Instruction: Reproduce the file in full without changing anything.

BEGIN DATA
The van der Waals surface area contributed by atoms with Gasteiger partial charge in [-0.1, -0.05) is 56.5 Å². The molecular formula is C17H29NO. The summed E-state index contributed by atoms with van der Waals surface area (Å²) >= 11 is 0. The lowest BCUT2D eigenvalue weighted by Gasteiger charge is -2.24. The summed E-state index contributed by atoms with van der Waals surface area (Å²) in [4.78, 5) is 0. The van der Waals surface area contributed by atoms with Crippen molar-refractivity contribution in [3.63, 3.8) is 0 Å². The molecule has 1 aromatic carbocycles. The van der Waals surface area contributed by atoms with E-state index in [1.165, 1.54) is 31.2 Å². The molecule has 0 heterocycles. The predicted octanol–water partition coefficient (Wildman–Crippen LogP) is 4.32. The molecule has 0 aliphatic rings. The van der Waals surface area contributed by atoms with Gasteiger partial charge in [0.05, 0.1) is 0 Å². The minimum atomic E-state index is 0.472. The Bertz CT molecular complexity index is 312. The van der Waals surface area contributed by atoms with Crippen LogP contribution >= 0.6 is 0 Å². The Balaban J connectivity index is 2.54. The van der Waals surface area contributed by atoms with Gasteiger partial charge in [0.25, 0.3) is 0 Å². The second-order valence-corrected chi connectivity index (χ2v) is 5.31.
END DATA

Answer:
The van der Waals surface area contributed by atoms with Gasteiger partial charge in [-0.1, -0.05) is 56.5 Å². The molecular formula is C17H29NO. The summed E-state index contributed by atoms with van der Waals surface area (Å²) >= 11 is 0. The lowest BCUT2D eigenvalue weighted by Gasteiger charge is -2.24. The summed E-state index contributed by atoms with van der Waals surface area (Å²) in [4.78, 5) is 0. The van der Waals surface area contributed by atoms with Crippen molar-refractivity contribution in [3.63, 3.8) is 0 Å². The molecule has 1 aromatic carbocycles. The van der Waals surface area contributed by atoms with E-state index in [1.165, 1.54) is 31.2 Å². The molecule has 0 heterocycles. The predicted octanol–water partition coefficient (Wildman–Crippen LogP) is 4.32. The molecule has 0 aliphatic rings. The van der Waals surface area contributed by atoms with Gasteiger partial charge in [0.05, 0.1) is 0 Å². The minimum atomic E-state index is 0.472. The Bertz CT molecular complexity index is 312. The van der Waals surface area contributed by atoms with Crippen LogP contribution >= 0.6 is 0 Å². The Balaban J connectivity index is 2.54. The van der Waals surface area contributed by atoms with Gasteiger partial charge in [0.25, 0.3) is 0 Å². The second-order valence-corrected chi connectivity index (χ2v) is 5.31.